Protecting the Border Throughout the history of America, people of differing ideologies have generally agreed on immigration controls. Public opinion polls have continually shown an overwhelming opposition to illegal immigration as well as for the concept of amnesty. The most persuasive rationale to be in opposition to this latest bill again does not respect the rule of law. Amnesty for illegal aliens is merely a reward for law-breaking and by whatever name, causes ever escalating future illegal immigration. “No system depending on a strict regard for the rule of law can treat law-breaking so casually” (Erler, 2004). Those who favor amnesty for illegal aliens, specifically those crossing the southern border do not seem to realize that a crime has been committed and not, as they might have you believe, one without a victim. The massive numbers of illegal aliens pouring across mainly the southern border has and continues to cause substantial economic, social and physical harms to legal citizens. These harms occur predominantly to those who are among the most vulnerable segments of the population, minorities, children and the poor. Simply enforcing the laws presently on the books and deporting illegal aliens is an economic necessity that would also result in decreased crime rates.
Illegal immigrants have already broken the law upon arrival into the country and a considerable number break more including selling drugs, theft, murder, rape, etc. while in the country. Illegal immigrants receive more from public monies than they contribute which lowers the standard of living for legal citizens. Illegal immigrants contribute greatly to the overall population growth and health care, education and employment are the most impacted. Salaries are driven down by illegal immigrants willing to work for much less while their children, illegal and legal, overcrowd the schools. It’s the U.S. taxpayer who is sent the bill for their health care services as well. In addition, the large influx of illegal aliens burdens the already inadequate number of units classified as affordable housing and other welfare resources such as energy, water and land usage.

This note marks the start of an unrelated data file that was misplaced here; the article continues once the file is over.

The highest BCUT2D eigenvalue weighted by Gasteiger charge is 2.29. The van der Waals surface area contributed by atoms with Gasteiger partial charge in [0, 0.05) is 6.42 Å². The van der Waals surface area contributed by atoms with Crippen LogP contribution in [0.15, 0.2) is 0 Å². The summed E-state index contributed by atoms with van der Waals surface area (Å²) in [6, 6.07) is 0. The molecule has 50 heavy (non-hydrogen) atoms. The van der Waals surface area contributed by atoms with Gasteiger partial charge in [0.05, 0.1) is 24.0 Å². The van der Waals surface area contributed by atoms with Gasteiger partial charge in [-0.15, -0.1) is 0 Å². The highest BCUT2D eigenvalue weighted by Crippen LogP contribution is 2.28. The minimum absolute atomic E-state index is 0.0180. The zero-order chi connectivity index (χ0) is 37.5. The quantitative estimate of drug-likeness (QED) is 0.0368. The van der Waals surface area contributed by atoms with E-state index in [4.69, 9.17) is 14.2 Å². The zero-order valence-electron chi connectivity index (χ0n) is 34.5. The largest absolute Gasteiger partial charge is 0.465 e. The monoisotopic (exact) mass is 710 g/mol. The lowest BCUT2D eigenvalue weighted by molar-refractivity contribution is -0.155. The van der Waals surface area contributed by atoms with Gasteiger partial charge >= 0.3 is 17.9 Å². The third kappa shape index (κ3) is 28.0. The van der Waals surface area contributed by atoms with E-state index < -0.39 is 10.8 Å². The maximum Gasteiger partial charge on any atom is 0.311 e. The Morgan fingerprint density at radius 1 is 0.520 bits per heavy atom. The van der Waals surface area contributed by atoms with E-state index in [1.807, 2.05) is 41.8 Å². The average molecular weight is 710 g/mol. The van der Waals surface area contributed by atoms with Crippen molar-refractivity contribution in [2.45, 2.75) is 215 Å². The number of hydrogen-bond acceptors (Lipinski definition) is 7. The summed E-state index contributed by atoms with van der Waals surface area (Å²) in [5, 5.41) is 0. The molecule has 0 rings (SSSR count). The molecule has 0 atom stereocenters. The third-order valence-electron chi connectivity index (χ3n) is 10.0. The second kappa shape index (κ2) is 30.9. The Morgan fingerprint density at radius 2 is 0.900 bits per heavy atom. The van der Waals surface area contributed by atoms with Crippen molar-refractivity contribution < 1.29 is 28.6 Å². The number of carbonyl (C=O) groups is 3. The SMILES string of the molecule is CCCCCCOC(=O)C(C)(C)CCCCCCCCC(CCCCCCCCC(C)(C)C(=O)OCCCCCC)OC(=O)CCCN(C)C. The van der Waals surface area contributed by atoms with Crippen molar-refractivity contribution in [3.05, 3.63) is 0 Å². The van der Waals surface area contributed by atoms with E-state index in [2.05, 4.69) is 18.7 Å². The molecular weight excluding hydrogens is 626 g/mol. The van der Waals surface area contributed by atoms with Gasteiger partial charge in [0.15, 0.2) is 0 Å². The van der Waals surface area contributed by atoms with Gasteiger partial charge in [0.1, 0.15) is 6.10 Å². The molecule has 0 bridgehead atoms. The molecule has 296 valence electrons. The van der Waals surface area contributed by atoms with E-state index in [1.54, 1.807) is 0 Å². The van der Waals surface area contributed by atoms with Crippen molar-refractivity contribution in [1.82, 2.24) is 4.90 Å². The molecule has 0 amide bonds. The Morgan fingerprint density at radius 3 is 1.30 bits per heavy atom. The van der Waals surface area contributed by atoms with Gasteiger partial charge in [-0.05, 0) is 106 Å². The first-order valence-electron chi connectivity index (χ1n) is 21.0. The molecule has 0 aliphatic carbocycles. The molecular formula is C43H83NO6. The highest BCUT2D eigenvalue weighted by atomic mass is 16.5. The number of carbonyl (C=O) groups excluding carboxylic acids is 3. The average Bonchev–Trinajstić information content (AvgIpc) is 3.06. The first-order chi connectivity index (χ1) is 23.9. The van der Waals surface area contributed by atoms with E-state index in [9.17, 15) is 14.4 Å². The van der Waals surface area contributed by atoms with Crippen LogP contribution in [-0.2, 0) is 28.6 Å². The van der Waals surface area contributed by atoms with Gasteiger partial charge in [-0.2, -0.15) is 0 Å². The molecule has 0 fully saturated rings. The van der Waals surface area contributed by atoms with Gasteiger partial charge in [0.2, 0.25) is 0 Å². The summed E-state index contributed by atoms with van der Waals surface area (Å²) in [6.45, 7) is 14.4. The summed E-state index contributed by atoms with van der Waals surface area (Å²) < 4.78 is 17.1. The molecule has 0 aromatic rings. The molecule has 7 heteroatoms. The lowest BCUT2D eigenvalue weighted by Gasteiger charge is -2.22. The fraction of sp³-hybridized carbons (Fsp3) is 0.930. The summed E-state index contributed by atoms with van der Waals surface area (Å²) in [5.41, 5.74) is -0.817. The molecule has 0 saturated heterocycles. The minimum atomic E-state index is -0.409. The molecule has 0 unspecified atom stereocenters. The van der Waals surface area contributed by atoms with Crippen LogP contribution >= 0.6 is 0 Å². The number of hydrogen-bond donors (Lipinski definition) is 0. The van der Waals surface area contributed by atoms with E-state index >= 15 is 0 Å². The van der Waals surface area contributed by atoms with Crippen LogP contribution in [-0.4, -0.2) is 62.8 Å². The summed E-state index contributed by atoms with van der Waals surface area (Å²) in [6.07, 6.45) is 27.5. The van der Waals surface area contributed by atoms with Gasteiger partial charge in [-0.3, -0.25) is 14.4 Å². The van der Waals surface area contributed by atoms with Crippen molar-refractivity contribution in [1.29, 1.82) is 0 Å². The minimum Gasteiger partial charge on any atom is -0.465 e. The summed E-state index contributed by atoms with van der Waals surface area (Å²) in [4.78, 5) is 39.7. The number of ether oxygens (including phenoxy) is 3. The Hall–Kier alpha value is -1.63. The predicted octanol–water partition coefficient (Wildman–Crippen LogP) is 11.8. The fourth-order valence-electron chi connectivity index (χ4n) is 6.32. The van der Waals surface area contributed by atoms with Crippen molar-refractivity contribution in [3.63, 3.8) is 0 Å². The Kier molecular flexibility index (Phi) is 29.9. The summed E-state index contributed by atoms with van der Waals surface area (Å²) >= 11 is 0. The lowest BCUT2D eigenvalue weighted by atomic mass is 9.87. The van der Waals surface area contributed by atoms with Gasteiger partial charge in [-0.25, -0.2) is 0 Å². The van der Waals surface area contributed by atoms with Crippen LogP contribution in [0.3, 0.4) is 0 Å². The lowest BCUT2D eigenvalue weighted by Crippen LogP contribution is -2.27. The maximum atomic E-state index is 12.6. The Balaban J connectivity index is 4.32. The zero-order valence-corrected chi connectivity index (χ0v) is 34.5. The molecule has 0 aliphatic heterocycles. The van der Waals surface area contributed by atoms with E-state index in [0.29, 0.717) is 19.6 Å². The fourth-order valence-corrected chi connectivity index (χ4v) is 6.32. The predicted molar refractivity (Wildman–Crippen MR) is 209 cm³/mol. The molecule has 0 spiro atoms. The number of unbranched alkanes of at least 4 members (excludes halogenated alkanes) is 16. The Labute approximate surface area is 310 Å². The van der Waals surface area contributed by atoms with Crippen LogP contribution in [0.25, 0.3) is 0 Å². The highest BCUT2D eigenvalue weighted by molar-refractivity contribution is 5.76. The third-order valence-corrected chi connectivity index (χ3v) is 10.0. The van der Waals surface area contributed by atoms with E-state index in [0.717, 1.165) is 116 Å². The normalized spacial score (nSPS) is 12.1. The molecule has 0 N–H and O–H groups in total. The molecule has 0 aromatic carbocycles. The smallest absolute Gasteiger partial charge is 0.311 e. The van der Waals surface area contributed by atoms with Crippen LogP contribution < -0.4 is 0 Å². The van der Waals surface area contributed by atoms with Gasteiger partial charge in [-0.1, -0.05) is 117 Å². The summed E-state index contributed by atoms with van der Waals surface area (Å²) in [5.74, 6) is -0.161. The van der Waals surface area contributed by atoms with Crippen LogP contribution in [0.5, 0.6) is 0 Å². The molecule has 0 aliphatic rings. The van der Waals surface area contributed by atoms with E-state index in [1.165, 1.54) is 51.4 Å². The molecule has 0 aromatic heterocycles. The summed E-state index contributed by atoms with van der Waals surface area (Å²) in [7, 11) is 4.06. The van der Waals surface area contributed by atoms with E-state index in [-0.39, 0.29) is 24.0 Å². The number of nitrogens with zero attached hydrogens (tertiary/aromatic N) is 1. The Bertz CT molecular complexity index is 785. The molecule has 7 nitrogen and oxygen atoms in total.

Those that support amnesty of illegal aliens currently in the U.S. argue that deportations would result in the splitting of families. Children born in this country could stay but their illegal parents would have to leave. They also express that it would be unfair for a child that has lived in the U.S. all their life to be suddenly thrust into the conditions of a third world country. While that is a compelling and reasonable argument, the cost is too great.
The federal government doesn’t seem to understand the problem much less have a credible solution to the illegal immigration problem. If Congress were to put the country’s interests ahead of its own, it would pass an illegal immigration bill which grants no amnesty. Congress should also pass legislation amending the Immigration and Nationality Act eradicating the idea that children born of illegal aliens are automatically citizens. That privilege should be reserved for children of legal immigrants. Congress should also criminalize illegal entry into the United States which would force government administrators and health workers to report these people to the authorities. Laws should be enacted that bring criminal charges against all those who aid illegal aliens to gain entry into the country and against those employers who hire them. All social benefits, including medical care, education and welfare for illegal immigrants should be eliminated with the only exception being medical treatment given when first contacted before deporting the criminal. If the U.S. can’t secure its own borders, what confidence does this instill in the world’s view when it tries to police other areas of the globe? The U.S. can hardly be seen as credible when helping to solve other countries’ problems when it can’t solve its own immigration dilemma, a problem many other countries don’t seem to struggle with.
Erler, Edward J. “Amnesty for Illegal Aliens.” The Washington Times. (January 22, 2004).